In summary, MTM functions by taking pressure rise information at regular intervals (Giesler et al, 2007). Based on SMART® software (SP Scientific, Stone Ridge, NY, USA), hourly pressure rise data are taken at a rate of 10 samples per second. The system calculates the product temperature at the sublimation interface and mass transfer resistance of the product. Adjustments are then automatically made to the shelf temperature and system pressure to achieve a calculated target product temperature. The end of primary drying can be determined by comparing the vapour pressure of ice with the system chamber pressure. Input data is minimal, such as vial number, inner vial area, fill volume and weight, concentration, product critical temperature.

Syntagon AB, Södertälje, Sweden manufactured BPA raw material according to EU current Good Manufacturing Practice (cGMP). D-mannitol (Ph. Eur) was sourced from Sigma-Aldrich, Poole, UK, and fuming hydrochloric acid and sodium hydroxide pellets (both extra pure Ph. Eur., BP, JP, NF) were obtained from VWR International, Lutterworth, UK. Water for Irrigation (WFI) in bulk was acquired from Baxter’s Healthcare Ltd., Norfolk, UK. Type 1 clear glass 50mL vials with 20mm butyl rubber stoppers (proved clean), crimped with 20mm tear off aluminium overseals were all from Adelphi Healthcare Packaging, Haywards Heath, UK.
Lyophilisation equipment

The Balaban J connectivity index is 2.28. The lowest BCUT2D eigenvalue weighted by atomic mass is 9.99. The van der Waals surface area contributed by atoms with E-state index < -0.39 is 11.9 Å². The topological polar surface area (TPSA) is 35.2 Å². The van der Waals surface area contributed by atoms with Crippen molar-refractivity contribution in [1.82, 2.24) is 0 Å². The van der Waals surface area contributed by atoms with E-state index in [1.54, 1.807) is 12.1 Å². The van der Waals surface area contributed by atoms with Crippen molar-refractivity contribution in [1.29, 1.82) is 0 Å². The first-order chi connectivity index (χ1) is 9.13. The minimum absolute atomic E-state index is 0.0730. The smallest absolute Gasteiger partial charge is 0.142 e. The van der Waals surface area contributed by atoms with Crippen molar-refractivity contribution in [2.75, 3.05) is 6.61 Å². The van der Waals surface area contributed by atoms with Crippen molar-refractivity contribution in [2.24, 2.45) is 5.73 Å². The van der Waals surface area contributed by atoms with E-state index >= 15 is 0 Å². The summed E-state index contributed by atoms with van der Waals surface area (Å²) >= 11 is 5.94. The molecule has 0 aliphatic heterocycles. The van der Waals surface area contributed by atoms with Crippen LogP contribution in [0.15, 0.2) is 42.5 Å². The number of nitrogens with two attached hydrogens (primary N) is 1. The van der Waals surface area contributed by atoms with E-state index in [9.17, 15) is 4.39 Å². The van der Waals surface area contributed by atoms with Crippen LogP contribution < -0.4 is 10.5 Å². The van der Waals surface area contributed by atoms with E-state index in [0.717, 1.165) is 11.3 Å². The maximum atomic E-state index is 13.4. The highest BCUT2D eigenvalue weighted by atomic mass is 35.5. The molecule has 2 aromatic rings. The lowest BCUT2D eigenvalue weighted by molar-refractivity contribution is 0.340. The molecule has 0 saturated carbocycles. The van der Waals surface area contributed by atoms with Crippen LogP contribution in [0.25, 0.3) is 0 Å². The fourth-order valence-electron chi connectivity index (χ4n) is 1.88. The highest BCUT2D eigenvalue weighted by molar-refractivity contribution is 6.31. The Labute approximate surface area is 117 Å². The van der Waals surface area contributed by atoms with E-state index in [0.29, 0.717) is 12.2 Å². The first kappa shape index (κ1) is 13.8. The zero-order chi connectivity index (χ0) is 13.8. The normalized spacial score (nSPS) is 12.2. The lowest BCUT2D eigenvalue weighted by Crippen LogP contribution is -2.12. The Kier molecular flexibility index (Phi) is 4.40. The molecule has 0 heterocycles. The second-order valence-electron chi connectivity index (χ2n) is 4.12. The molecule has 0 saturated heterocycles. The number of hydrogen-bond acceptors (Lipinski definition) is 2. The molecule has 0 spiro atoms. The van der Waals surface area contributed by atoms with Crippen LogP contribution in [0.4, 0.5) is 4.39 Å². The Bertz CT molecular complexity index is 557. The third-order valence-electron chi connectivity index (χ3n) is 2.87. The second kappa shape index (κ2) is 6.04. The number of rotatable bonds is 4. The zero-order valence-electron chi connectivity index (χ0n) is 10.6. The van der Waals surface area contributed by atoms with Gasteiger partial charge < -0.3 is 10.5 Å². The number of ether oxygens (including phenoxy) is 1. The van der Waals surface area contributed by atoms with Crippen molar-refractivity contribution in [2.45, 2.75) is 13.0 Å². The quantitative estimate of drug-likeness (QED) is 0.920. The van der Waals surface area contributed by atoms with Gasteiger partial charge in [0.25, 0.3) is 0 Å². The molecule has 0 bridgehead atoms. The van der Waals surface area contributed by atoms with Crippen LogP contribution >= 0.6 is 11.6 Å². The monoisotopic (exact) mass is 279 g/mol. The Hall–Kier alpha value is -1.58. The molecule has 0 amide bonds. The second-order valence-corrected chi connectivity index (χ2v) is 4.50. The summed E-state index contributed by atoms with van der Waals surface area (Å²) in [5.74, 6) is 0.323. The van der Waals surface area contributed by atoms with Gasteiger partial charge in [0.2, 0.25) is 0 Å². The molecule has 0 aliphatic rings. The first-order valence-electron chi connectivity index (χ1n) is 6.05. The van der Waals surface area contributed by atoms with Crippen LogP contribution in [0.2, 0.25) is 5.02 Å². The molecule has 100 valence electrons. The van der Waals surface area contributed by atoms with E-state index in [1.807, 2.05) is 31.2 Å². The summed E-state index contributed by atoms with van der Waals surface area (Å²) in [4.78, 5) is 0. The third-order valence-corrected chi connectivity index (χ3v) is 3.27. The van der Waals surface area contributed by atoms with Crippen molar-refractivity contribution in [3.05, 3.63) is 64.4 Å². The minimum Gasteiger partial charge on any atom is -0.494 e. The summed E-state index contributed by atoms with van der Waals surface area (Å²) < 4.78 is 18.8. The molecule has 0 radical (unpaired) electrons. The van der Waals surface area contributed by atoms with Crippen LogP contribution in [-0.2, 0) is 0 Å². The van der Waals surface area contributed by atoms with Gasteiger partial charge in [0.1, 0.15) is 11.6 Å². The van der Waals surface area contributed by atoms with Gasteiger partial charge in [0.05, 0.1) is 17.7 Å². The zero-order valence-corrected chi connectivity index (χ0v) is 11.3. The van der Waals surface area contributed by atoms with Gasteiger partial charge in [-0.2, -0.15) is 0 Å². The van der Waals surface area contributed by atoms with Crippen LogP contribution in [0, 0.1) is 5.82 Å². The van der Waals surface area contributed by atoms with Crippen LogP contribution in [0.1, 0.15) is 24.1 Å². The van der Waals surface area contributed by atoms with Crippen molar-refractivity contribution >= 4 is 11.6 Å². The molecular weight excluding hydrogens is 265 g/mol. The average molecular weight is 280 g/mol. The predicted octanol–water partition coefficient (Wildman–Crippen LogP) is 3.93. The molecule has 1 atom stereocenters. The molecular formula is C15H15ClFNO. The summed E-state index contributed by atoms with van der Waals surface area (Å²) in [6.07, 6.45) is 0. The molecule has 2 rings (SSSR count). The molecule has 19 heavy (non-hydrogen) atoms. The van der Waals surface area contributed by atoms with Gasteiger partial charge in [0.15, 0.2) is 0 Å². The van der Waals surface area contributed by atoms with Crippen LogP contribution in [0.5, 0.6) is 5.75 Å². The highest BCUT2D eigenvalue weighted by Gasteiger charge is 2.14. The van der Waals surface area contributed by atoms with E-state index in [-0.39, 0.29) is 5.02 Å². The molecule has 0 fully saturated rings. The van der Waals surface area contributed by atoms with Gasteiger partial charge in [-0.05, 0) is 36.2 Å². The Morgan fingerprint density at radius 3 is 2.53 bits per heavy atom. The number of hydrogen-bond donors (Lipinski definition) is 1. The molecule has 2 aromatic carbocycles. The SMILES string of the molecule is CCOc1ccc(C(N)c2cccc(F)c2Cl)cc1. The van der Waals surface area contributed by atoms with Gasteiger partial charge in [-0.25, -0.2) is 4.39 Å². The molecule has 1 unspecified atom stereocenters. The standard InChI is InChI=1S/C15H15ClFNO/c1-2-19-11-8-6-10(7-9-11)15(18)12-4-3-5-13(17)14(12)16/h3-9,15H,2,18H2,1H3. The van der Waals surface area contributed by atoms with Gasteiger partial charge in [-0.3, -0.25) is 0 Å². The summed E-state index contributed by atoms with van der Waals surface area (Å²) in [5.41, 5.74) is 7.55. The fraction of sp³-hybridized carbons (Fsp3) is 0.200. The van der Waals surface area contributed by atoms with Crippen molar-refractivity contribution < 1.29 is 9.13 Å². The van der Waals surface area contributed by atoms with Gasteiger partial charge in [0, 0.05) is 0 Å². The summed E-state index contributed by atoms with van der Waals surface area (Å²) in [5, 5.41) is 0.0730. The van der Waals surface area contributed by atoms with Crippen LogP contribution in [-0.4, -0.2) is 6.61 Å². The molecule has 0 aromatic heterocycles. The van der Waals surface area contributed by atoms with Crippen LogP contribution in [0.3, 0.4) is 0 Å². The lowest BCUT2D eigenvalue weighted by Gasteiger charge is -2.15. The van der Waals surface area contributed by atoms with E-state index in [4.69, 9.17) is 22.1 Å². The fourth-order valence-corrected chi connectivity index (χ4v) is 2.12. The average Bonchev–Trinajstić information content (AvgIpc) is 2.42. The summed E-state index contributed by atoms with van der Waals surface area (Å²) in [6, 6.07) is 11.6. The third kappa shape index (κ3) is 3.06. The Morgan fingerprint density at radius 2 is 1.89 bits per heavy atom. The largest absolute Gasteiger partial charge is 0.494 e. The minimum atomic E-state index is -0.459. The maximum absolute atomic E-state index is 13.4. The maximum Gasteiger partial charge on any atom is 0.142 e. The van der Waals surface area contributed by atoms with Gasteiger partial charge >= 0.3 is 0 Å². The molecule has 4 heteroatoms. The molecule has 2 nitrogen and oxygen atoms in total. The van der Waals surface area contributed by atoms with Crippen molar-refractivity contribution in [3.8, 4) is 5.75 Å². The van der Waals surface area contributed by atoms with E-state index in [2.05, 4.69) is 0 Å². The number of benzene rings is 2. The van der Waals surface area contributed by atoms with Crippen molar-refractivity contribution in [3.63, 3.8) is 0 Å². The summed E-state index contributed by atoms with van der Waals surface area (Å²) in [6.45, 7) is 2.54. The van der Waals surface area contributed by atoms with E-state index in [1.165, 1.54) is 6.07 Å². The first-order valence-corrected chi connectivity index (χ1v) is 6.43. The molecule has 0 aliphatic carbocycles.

MTM software (SMART®) was operated on an FTS Systems Lyostar II drier (Biopharma, Winchester, UK).

A new improved L-BPA formulation in mannitol has been developed and used in human clinical trial. Further research using MTM technology succeeded in reducing a 6 day drug product drying cycle to 53 hours. The formulation exhibited non-ideal behaviour, and MTM failed to predict drying parameters, e.g., base of vial temperature, that are more closely replicated in ‘ideal’ test articles such as a 5% mannitol comparator. Further test lyophilisations are required to reach ideal.

This research is funded by Cancer Research UK.

1. Boylan, J.C. and Nail, S.L. Parenteral Products, in: Florence, A.T. and Siepman, J. (Eds.), Modern Pharmaceutics. Informa Healthcare, New York, 565-609 (2009).
2. Giesler, H.; Kramer, T. and Pikal, M. J. Use of manometric temperature measurement (MTM) and SMART freeze dryer technology for development of an optimised freeze drying cycle. J. Pharm Sci. 96(12), 3402-3418 (2007).
3. Henriksson, R.; Capala, J.; Michanek, A.; Lindahl, S.A.; Satford, L.G.; Franzen, L.; Blomquist, E.; Westlin, J.E. and Bergenheim, A.T. Boron neutron capture therapy (BNCT) for glioblastoma multiforme: A phase II study evaluating a prolonged high-dose of boronophenylalanine (BPA). Radiotherapy and Oncology 88, 183-191 (2008).
4. Schmidt, E.; Dooley, N.; Ford, S. J.; Elliott, M. and Halbert, G. W. Physicochemical investigation of the influence of saccharide based parenteral formulation excipients on L-p-boronphenylalanine solubilisation for Boron Neutron Capture Therapy. J. Pharm. Sci. 101(1), 223-232 (2011).

Original languageEnglish
Publication statusUnpublished - 7 Apr 2016
EventPBP 10th World Meeting in Pharmaceutics, Biopharmeceutics and Pharmaceutical Technology - SECC, Glasgow, United Kingdom
Duration: 4 Apr 20167 Apr 2016


ConferencePBP 10th World Meeting in Pharmaceutics, Biopharmeceutics and Pharmaceutical Technology
Country/TerritoryUnited Kingdom


  • MTM software
  • clinical trial pharmaceuticals
  • L-BPA
  • mannitol lyophilisation cycle